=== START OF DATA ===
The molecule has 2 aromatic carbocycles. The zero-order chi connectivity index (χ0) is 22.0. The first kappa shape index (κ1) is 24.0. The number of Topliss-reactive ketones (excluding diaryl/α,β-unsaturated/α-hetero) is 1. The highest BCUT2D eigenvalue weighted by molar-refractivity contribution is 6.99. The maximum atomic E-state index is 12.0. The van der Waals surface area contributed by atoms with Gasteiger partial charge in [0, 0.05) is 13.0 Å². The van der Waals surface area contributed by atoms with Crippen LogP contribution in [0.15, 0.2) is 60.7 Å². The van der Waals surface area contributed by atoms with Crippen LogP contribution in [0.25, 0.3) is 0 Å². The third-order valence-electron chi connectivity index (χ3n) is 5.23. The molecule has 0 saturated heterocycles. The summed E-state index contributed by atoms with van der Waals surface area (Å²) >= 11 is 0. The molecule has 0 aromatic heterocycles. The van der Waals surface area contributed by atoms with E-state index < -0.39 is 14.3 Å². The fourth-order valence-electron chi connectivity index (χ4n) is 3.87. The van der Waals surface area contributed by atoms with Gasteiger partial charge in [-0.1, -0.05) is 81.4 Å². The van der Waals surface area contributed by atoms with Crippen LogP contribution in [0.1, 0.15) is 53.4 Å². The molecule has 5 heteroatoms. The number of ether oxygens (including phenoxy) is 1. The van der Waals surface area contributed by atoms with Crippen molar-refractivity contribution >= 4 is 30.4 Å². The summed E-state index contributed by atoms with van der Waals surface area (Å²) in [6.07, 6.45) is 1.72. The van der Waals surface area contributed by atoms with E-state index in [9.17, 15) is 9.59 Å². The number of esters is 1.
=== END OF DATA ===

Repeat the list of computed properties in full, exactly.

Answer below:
The molecule has 2 aromatic carbocycles. The zero-order chi connectivity index (χ0) is 22.0. The first kappa shape index (κ1) is 24.0. The number of Topliss-reactive ketones (excluding diaryl/α,β-unsaturated/α-hetero) is 1. The highest BCUT2D eigenvalue weighted by molar-refractivity contribution is 6.99. The maximum atomic E-state index is 12.0. The van der Waals surface area contributed by atoms with Gasteiger partial charge in [0, 0.05) is 13.0 Å². The van der Waals surface area contributed by atoms with Crippen LogP contribution in [0.15, 0.2) is 60.7 Å². The van der Waals surface area contributed by atoms with Crippen LogP contribution in [0.25, 0.3) is 0 Å². The third-order valence-electron chi connectivity index (χ3n) is 5.23. The molecule has 0 saturated heterocycles. The summed E-state index contributed by atoms with van der Waals surface area (Å²) >= 11 is 0. The molecule has 0 aromatic heterocycles. The van der Waals surface area contributed by atoms with E-state index < -0.39 is 14.3 Å². The fourth-order valence-electron chi connectivity index (χ4n) is 3.87. The van der Waals surface area contributed by atoms with Gasteiger partial charge in [-0.1, -0.05) is 81.4 Å². The van der Waals surface area contributed by atoms with Crippen LogP contribution in [0.1, 0.15) is 53.4 Å². The molecule has 5 heteroatoms. The number of ether oxygens (including phenoxy) is 1. The van der Waals surface area contributed by atoms with Crippen molar-refractivity contribution >= 4 is 30.4 Å². The summed E-state index contributed by atoms with van der Waals surface area (Å²) in [6.07, 6.45) is 1.72. The van der Waals surface area contributed by atoms with E-state index in [9.17, 15) is 9.59 Å². The number of esters is 1.